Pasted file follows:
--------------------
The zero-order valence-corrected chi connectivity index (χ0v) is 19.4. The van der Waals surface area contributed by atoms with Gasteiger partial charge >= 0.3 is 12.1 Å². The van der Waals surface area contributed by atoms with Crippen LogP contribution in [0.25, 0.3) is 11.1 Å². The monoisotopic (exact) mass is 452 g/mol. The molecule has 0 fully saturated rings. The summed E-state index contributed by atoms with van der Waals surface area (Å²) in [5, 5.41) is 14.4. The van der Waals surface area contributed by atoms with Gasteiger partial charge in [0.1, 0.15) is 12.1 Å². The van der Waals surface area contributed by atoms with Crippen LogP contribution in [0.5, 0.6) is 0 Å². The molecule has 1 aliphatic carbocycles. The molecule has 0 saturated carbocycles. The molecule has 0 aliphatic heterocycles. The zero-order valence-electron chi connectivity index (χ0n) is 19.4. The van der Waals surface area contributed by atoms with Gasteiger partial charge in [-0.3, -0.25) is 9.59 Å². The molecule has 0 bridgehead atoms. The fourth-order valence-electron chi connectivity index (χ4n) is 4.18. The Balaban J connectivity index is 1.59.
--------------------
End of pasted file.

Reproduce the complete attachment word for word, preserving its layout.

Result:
The zero-order valence-corrected chi connectivity index (χ0v) is 19.4. The van der Waals surface area contributed by atoms with Gasteiger partial charge >= 0.3 is 12.1 Å². The van der Waals surface area contributed by atoms with Crippen LogP contribution in [0.25, 0.3) is 11.1 Å². The monoisotopic (exact) mass is 452 g/mol. The molecule has 0 fully saturated rings. The summed E-state index contributed by atoms with van der Waals surface area (Å²) in [5, 5.41) is 14.4. The van der Waals surface area contributed by atoms with Gasteiger partial charge in [0.1, 0.15) is 12.1 Å². The van der Waals surface area contributed by atoms with Crippen LogP contribution in [0.5, 0.6) is 0 Å². The molecule has 1 aliphatic carbocycles. The molecule has 0 saturated carbocycles. The molecule has 0 aliphatic heterocycles. The zero-order valence-electron chi connectivity index (χ0n) is 19.4. The van der Waals surface area contributed by atoms with Gasteiger partial charge in [-0.3, -0.25) is 9.59 Å². The molecule has 0 bridgehead atoms. The fourth-order valence-electron chi connectivity index (χ4n) is 4.18. The Balaban J connectivity index is 1.59.